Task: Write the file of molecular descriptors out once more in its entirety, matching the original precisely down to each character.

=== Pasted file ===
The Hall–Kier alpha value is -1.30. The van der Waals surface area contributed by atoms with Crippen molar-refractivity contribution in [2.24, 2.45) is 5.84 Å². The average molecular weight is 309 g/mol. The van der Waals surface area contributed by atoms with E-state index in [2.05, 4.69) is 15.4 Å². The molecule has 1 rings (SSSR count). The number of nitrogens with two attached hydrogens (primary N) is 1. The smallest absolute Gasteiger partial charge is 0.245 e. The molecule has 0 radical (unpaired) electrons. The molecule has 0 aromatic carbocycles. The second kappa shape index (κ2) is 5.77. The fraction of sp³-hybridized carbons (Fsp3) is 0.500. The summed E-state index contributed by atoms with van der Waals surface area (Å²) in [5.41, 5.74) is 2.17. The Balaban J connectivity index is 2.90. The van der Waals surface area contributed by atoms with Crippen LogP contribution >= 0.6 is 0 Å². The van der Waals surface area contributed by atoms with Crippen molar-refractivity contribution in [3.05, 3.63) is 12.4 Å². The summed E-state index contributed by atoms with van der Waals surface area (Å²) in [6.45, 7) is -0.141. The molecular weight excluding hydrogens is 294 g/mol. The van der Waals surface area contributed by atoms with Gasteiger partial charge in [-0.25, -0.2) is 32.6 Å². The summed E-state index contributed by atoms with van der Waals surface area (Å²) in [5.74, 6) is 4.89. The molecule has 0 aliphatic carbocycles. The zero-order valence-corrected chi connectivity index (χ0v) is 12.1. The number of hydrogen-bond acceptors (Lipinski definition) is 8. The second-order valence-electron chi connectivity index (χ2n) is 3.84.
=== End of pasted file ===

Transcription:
The Hall–Kier alpha value is -1.30. The van der Waals surface area contributed by atoms with Crippen molar-refractivity contribution in [2.24, 2.45) is 5.84 Å². The average molecular weight is 309 g/mol. The van der Waals surface area contributed by atoms with E-state index in [2.05, 4.69) is 15.4 Å². The molecule has 1 rings (SSSR count). The number of nitrogens with two attached hydrogens (primary N) is 1. The smallest absolute Gasteiger partial charge is 0.245 e. The molecule has 0 radical (unpaired) electrons. The molecule has 0 aromatic carbocycles. The second kappa shape index (κ2) is 5.77. The fraction of sp³-hybridized carbons (Fsp3) is 0.500. The summed E-state index contributed by atoms with van der Waals surface area (Å²) in [5.41, 5.74) is 2.17. The Balaban J connectivity index is 2.90. The van der Waals surface area contributed by atoms with Crippen LogP contribution >= 0.6 is 0 Å². The van der Waals surface area contributed by atoms with Crippen molar-refractivity contribution in [3.05, 3.63) is 12.4 Å². The summed E-state index contributed by atoms with van der Waals surface area (Å²) in [6.45, 7) is -0.141. The molecular weight excluding hydrogens is 294 g/mol. The van der Waals surface area contributed by atoms with Gasteiger partial charge in [-0.25, -0.2) is 32.6 Å². The summed E-state index contributed by atoms with van der Waals surface area (Å²) in [5.74, 6) is 4.89. The molecule has 0 aliphatic carbocycles. The zero-order valence-corrected chi connectivity index (χ0v) is 12.1. The number of hydrogen-bond acceptors (Lipinski definition) is 8. The second-order valence-electron chi connectivity index (χ2n) is 3.84.